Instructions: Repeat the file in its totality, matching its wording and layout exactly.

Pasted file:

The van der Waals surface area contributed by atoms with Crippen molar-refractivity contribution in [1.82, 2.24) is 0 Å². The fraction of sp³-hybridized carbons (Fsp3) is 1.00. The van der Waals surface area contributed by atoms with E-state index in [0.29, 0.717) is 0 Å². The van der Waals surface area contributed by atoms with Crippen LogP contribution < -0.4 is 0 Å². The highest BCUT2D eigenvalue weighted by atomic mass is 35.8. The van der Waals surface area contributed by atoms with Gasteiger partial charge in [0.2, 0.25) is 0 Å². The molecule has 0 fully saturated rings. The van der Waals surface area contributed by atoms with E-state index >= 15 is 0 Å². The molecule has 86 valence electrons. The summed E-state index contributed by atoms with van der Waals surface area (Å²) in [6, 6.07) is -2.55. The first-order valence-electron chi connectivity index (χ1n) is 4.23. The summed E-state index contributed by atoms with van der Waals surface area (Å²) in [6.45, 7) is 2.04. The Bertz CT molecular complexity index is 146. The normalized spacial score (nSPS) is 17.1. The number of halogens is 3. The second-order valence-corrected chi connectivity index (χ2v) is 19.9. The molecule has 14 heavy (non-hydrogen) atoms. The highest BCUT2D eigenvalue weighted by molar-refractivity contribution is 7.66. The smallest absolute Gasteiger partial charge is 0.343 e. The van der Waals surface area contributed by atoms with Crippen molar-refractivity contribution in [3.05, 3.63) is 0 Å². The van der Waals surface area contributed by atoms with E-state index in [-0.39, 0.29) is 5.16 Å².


The van der Waals surface area contributed by atoms with Crippen molar-refractivity contribution in [1.82, 2.24) is 0 Å². The fraction of sp³-hybridized carbons (Fsp3) is 1.00. The van der Waals surface area contributed by atoms with E-state index in [0.29, 0.717) is 0 Å². The van der Waals surface area contributed by atoms with Crippen LogP contribution < -0.4 is 0 Å². The highest BCUT2D eigenvalue weighted by atomic mass is 35.8. The van der Waals surface area contributed by atoms with Gasteiger partial charge in [0.2, 0.25) is 0 Å². The molecule has 0 fully saturated rings. The van der Waals surface area contributed by atoms with E-state index >= 15 is 0 Å². The molecule has 86 valence electrons. The summed E-state index contributed by atoms with van der Waals surface area (Å²) in [6, 6.07) is -2.55. The first-order valence-electron chi connectivity index (χ1n) is 4.23. The summed E-state index contributed by atoms with van der Waals surface area (Å²) in [6.45, 7) is 2.04. The Bertz CT molecular complexity index is 146. The normalized spacial score (nSPS) is 17.1. The number of halogens is 3. The second-order valence-corrected chi connectivity index (χ2v) is 19.9. The molecule has 14 heavy (non-hydrogen) atoms. The highest BCUT2D eigenvalue weighted by molar-refractivity contribution is 7.66. The smallest absolute Gasteiger partial charge is 0.343 e. The van der Waals surface area contributed by atoms with Crippen molar-refractivity contribution in [3.05, 3.63) is 0 Å². The van der Waals surface area contributed by atoms with E-state index in [-0.39, 0.29) is 5.16 Å².